MacBook Pro M2 2023

Can anyone in the Steinberg team describe how much of an impact the higher specs of these new MacBook Pros might have on Dorico 4? (Or Dorico 5?! :zipper_mouth_face:)

I guess you will only get a quite vague answer if you don’t include the system you want to compare it to. :wink:

They (the 12-core ones) are about 25% faster than the M1 Pros for multi-core tasks, and 10% faster for single-core tasks.

So you’ll likely see some improvement between those two numbers.

They’re faster than a 16-core Xeon 2019 Mac Pro, if that’s a useful comparison!

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You’re right - it was a bit vague but I was inferring a comparison to the previous top-spec’s macbooks

We haven’t used them, so we have no first-hand knowledge, I’m afraid. We do not in any case maintain standard benchmarks for Dorico on any particular hardware.

I personally think the main takeaway is that anything original “M1” or higher is a significant leap forward as far as Macs are concerned. I have an M1 mini (the original) with 16gb ram and I’ve never been able to make it sweat, and this includes video editing and multi-track recordings in StudioOne Pro with a myriad of advanced plugins. As Ben pointed out, these machines are equivalent to the large mac pros of only 2-3 years ago, so if you’d have been contented with one of those machines (we all drooled over them at the time) then there’s no reason to not be pleased as punch with the newer M1/M2 class of machines.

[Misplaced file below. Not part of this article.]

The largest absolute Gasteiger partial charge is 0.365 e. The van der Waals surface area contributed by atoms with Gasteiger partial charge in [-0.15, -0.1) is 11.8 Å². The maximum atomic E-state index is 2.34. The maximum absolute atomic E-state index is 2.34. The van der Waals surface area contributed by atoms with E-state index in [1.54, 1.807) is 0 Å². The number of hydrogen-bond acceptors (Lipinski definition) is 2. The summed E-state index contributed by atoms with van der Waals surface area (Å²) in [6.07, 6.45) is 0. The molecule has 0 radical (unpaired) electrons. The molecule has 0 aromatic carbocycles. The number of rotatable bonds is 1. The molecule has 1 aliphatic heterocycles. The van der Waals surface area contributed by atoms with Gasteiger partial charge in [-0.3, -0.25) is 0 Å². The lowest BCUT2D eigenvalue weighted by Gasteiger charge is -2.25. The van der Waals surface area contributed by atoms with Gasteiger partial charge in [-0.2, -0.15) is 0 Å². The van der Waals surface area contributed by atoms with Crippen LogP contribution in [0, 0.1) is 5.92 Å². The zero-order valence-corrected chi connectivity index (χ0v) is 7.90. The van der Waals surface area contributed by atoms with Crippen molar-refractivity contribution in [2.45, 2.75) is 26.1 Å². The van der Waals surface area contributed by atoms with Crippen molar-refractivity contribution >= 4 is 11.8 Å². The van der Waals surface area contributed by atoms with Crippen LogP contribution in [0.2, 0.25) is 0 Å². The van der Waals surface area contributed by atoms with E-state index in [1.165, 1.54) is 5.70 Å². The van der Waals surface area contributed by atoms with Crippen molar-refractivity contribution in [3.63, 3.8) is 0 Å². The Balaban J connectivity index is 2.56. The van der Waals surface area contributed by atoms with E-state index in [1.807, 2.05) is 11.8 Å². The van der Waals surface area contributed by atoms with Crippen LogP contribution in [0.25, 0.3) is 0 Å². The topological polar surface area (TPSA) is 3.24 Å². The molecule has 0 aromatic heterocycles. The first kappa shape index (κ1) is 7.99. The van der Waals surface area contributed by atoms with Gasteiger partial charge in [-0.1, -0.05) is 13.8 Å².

It’s not just the CPU: the GPU is a significant step up, too. My 2018 Mini with the Intel integrated graphics ramps up the fans when I plug it into my 5K display; but the base M2 chips can edit 5 streams of 8K video at once!

A decade or more ago, you would have needed a top-of-the-range Mac Pro for all kinds of tasks that can now be done effortlessly by the entry-level model. Crazy times.

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It really is wild. I have a decked out intel/5k imac at home that I only bought a year or two ago. Technically the m1 class of machines had been released, but I needed 96gb ram (to the skeptics: yes, I use it for a special virtual instrument) and the Mac studio hadn’t been released yet (and, as it happens, I wouldn’t have been able to afford the spec I would have had to purchase due to the ram issue anyway).

There are legitimately times when I think to myself, “I’ll wait and do XXX at work” on my little m1 mini. Video editing being a prime example. This is funny, because my imac is a beast of a machine in its own right, but the m1 architecture just makes certain tasks so effortless.

Have you actually tried using Hauptwerk on an M-series Mac with much less RAM than required? It would be interesting to know what happens.

Also, I don’t think audio samples are going to keep getting bigger and bigger anymore. We can’t be far away from NotePerformer 4, and smaller data sets using AI modelling is going to be the norm.

I use smaller sample sets on my mini all the time, and on a windows machine that is also 16gb. There are plenty of samples that fit in reasonable amounts of ram. It’s just the really big/fun stuff that pushes the limits.